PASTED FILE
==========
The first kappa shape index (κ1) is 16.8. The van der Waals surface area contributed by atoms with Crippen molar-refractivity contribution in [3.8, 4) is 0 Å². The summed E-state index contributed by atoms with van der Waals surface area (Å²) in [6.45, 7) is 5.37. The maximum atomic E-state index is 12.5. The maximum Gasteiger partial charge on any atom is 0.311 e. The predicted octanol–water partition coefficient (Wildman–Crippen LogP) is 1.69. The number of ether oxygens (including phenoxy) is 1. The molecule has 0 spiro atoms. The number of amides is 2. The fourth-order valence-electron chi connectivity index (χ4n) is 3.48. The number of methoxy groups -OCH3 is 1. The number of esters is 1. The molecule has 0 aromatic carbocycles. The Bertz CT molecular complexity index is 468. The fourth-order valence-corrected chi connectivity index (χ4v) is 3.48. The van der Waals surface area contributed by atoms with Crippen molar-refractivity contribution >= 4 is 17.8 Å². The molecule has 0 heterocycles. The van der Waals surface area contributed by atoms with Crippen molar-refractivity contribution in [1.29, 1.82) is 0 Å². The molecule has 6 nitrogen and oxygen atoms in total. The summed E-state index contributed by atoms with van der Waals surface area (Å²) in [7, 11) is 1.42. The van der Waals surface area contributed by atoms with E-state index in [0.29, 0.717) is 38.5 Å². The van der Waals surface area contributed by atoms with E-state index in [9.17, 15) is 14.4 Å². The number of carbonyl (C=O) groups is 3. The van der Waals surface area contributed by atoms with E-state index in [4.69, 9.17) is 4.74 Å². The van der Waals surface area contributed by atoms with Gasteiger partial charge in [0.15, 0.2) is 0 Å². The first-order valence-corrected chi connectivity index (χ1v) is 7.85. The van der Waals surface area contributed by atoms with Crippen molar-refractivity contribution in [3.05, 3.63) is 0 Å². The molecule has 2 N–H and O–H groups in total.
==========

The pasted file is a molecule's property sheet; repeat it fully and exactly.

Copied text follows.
The first kappa shape index (κ1) is 16.8. The van der Waals surface area contributed by atoms with Crippen molar-refractivity contribution in [3.8, 4) is 0 Å². The summed E-state index contributed by atoms with van der Waals surface area (Å²) in [6.45, 7) is 5.37. The maximum atomic E-state index is 12.5. The maximum Gasteiger partial charge on any atom is 0.311 e. The predicted octanol–water partition coefficient (Wildman–Crippen LogP) is 1.69. The number of ether oxygens (including phenoxy) is 1. The molecule has 0 spiro atoms. The number of amides is 2. The fourth-order valence-electron chi connectivity index (χ4n) is 3.48. The number of methoxy groups -OCH3 is 1. The number of esters is 1. The molecule has 0 aromatic carbocycles. The Bertz CT molecular complexity index is 468. The fourth-order valence-corrected chi connectivity index (χ4v) is 3.48. The van der Waals surface area contributed by atoms with Crippen molar-refractivity contribution >= 4 is 17.8 Å². The molecule has 0 heterocycles. The van der Waals surface area contributed by atoms with Crippen molar-refractivity contribution in [1.29, 1.82) is 0 Å². The molecule has 6 nitrogen and oxygen atoms in total. The summed E-state index contributed by atoms with van der Waals surface area (Å²) in [7, 11) is 1.42. The van der Waals surface area contributed by atoms with E-state index in [0.29, 0.717) is 38.5 Å². The van der Waals surface area contributed by atoms with E-state index in [9.17, 15) is 14.4 Å². The number of carbonyl (C=O) groups is 3. The van der Waals surface area contributed by atoms with E-state index in [4.69, 9.17) is 4.74 Å². The van der Waals surface area contributed by atoms with Gasteiger partial charge in [0.15, 0.2) is 0 Å². The first-order valence-corrected chi connectivity index (χ1v) is 7.85. The van der Waals surface area contributed by atoms with Crippen molar-refractivity contribution in [3.05, 3.63) is 0 Å². The molecule has 2 N–H and O–H groups in total.